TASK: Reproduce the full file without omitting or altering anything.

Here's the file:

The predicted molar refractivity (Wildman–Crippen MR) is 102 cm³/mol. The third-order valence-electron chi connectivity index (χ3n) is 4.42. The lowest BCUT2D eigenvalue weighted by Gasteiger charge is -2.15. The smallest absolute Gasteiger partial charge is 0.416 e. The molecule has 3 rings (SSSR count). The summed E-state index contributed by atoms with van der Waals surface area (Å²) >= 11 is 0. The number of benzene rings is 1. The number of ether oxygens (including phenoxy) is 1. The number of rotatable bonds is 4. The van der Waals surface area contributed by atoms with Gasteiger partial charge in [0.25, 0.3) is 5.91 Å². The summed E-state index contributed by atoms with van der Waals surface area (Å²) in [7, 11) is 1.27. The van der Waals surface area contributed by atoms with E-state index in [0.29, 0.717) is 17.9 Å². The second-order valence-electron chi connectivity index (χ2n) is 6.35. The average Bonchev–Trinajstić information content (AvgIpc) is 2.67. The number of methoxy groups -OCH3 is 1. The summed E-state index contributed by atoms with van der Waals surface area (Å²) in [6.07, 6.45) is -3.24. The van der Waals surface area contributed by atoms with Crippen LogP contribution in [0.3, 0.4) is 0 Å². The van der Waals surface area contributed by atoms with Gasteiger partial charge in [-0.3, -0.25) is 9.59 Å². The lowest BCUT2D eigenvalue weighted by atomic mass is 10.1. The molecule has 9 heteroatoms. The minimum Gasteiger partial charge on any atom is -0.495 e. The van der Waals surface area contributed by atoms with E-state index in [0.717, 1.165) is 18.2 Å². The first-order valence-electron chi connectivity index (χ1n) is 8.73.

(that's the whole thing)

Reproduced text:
The predicted molar refractivity (Wildman–Crippen MR) is 102 cm³/mol. The third-order valence-electron chi connectivity index (χ3n) is 4.42. The lowest BCUT2D eigenvalue weighted by Gasteiger charge is -2.15. The smallest absolute Gasteiger partial charge is 0.416 e. The molecule has 3 rings (SSSR count). The summed E-state index contributed by atoms with van der Waals surface area (Å²) >= 11 is 0. The number of benzene rings is 1. The number of ether oxygens (including phenoxy) is 1. The number of rotatable bonds is 4. The van der Waals surface area contributed by atoms with Gasteiger partial charge in [0.25, 0.3) is 5.91 Å². The summed E-state index contributed by atoms with van der Waals surface area (Å²) in [7, 11) is 1.27. The van der Waals surface area contributed by atoms with E-state index in [0.29, 0.717) is 17.9 Å². The second-order valence-electron chi connectivity index (χ2n) is 6.35. The average Bonchev–Trinajstić information content (AvgIpc) is 2.67. The number of methoxy groups -OCH3 is 1. The summed E-state index contributed by atoms with van der Waals surface area (Å²) in [6.07, 6.45) is -3.24. The van der Waals surface area contributed by atoms with Crippen LogP contribution in [0.3, 0.4) is 0 Å². The van der Waals surface area contributed by atoms with Gasteiger partial charge in [-0.3, -0.25) is 9.59 Å². The lowest BCUT2D eigenvalue weighted by atomic mass is 10.1. The molecule has 9 heteroatoms. The minimum Gasteiger partial charge on any atom is -0.495 e. The van der Waals surface area contributed by atoms with E-state index in [0.717, 1.165) is 18.2 Å². The first-order valence-electron chi connectivity index (χ1n) is 8.73.